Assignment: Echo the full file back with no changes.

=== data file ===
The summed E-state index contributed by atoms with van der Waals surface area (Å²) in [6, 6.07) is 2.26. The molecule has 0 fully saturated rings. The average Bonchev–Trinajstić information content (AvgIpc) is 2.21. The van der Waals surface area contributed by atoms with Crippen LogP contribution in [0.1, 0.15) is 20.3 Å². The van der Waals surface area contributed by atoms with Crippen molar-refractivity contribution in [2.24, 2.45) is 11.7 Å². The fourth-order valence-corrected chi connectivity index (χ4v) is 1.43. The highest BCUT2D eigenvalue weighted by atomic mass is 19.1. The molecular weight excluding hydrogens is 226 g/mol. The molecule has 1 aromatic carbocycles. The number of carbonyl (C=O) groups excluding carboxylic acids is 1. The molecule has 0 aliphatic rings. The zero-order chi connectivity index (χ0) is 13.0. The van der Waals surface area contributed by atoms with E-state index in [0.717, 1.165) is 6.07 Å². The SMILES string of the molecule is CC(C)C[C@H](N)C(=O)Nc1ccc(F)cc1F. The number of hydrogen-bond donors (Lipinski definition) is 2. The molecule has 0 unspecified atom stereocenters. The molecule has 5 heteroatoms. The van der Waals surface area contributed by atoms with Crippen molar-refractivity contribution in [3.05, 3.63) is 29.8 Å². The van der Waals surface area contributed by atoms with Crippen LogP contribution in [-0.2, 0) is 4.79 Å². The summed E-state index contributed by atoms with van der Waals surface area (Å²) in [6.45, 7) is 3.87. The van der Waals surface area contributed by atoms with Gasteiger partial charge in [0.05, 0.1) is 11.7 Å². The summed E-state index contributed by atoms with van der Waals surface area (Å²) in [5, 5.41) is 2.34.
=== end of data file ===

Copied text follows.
The summed E-state index contributed by atoms with van der Waals surface area (Å²) in [6, 6.07) is 2.26. The molecule has 0 fully saturated rings. The average Bonchev–Trinajstić information content (AvgIpc) is 2.21. The van der Waals surface area contributed by atoms with Crippen LogP contribution in [0.1, 0.15) is 20.3 Å². The van der Waals surface area contributed by atoms with Crippen molar-refractivity contribution in [2.24, 2.45) is 11.7 Å². The fourth-order valence-corrected chi connectivity index (χ4v) is 1.43. The highest BCUT2D eigenvalue weighted by atomic mass is 19.1. The molecular weight excluding hydrogens is 226 g/mol. The molecule has 1 aromatic carbocycles. The number of carbonyl (C=O) groups excluding carboxylic acids is 1. The molecule has 0 aliphatic rings. The zero-order chi connectivity index (χ0) is 13.0. The van der Waals surface area contributed by atoms with E-state index in [0.717, 1.165) is 6.07 Å². The SMILES string of the molecule is CC(C)C[C@H](N)C(=O)Nc1ccc(F)cc1F. The number of hydrogen-bond donors (Lipinski definition) is 2. The molecule has 0 unspecified atom stereocenters. The molecule has 5 heteroatoms. The van der Waals surface area contributed by atoms with Crippen molar-refractivity contribution in [3.05, 3.63) is 29.8 Å². The van der Waals surface area contributed by atoms with Crippen LogP contribution in [-0.2, 0) is 4.79 Å². The summed E-state index contributed by atoms with van der Waals surface area (Å²) in [6.45, 7) is 3.87. The van der Waals surface area contributed by atoms with Gasteiger partial charge in [0.05, 0.1) is 11.7 Å². The summed E-state index contributed by atoms with van der Waals surface area (Å²) in [5, 5.41) is 2.34.